This means, for example, that if you have been resident in your host country for over 5 years but your circumstances changed recently, leaving you struggling to meet the conditions, you can call upon an earlier period of residence during which you did meet the conditions to use as your qualifying period.

5. Deadlines could be crucial depending on the country you are in

13 countries are adopting a constitutive system.

We still await the published list, although most countries now have stated which they will adopt. In a constitutive scheme you acquire residence status only if (a) you make an application for it and (b) that application is granted. In other words, the ‘source’ of your residence status and the rights that stem from it is the decision on your application made by the registration authority in your host country. It’s that decision, and the residence document that is issued as a result, which confers your residence status.

This is how ‘settled status’ works in the UK, and it also corresponds to the type of system used to deal with residence applications in EU member states from third country nationals. In a constitutive scheme, if you miss the deadline to apply for a new status under the WA or your application isn’t successful you will have no residence status and therefore in principle no legal right to reside.

This means that, if your host country is operating a constitutive scheme, it is crucial that you meet the deadline for applying for your new residence status. This deadline cannot be earlier than 30 June 2021 (6 months after the end of the transition period) and in some host countries may be later – but don’t miss it!

British in Europe stress that it's important to read their full guidance note to understand all the issues around gaining residency in an EU country. You can read the full document HERE.

 

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EUROPEAN UNION

Non-EU family members of EU citizens can obtain long-term residence, court rules

The Court of Justice of the European Union has ruled that non-EU citizens who have residence rights in an EU country as family members of an EU national can acquire EU long-term residence.

Non-EU family members of EU citizens can obtain long-term residence, court rules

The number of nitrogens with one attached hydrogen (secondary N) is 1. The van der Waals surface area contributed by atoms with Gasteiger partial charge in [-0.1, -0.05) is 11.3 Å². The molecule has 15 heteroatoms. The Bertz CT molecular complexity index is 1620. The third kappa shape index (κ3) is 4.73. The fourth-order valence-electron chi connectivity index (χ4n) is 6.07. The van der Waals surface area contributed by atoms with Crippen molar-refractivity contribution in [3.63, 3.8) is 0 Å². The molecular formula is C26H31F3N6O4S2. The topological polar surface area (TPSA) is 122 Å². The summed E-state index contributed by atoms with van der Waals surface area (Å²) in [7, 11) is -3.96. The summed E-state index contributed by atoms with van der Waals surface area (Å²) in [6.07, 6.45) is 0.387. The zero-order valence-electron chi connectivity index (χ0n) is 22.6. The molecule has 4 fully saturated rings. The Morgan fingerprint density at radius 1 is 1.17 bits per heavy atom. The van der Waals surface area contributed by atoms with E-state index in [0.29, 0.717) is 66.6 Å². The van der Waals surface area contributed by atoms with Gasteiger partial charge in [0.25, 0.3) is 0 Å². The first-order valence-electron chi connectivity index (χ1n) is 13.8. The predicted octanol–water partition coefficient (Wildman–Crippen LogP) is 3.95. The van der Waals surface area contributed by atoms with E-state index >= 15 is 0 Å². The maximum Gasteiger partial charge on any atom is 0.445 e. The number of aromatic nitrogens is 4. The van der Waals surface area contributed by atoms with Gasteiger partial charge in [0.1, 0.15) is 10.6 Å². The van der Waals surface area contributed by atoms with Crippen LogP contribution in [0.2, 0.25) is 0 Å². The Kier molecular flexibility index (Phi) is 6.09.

EU long-term residence is a legal status that non-EU citizens can obtain if they have lived continuously in an EU country for at least five years, have not been away for more than 6 consecutive months and 10 months over the entire period (although the rules are different for Britons covered by the Withdrawal Agreement), and can prove to have “stable and regular economic resources” and health insurance. Applicants can also be required to meet “integration conditions”, such as knowing the language.

Long-term residence status grants equal treatment to EU nationals in areas such as employment, self-employment or education, as well as the possibility to move to other EU countries under certain conditions. 

But the procedure to get this status is not always straight-forward.

In this case, a Ghanian national who had a residence permit in the Netherlands because of a ‘relationship of dependency’ with her son, a Dutch citizen, saw their application for EU long-term residence refused.

The Dutch authorities argued that the residence right of a family member of an EU citizen is ‘temporary in nature’ and therefore excluded from the EU directive on long-term residence.

The applicant, however, appealed the decision and the District Court of The Hague referred the case to the EU Court of Justice for an interpretation of the rules.

On Wednesday the EU Court clarified that non-EU family members of EU citizens who live in the EU can indeed acquire EU long-term residence.

The EU long-term residence directive excludes specifically third-country nationals who reside in the EU temporarily, such as posted workers, seasonal workers or au pairs, or those with a residence permit that “has been formally limited”.

A family member of an EU citizens does not fall into this group, the Court said, as “such a relationship of dependency is not, in principle, intended to be of short duration.”

In addition, EU judges argued, the purpose of the EU long-term residence directive is to promote the integration of third country nationals who are settled in the European Union.

It is now for the Dutch court to conclude the case on the basis of the Court’s decision, which will apply also to the other EU member states.

The European Commission proposed in April to simplify the rules on EU long-term residence, especially when it comes to obtaining the status, moving to other EU countries and the rights of family members. 

These new measures are undergoing the legislative procedure have to be approved by the European Parliament and the EU Council. These rules also concern Britons living in the EU as family members of EU citizens.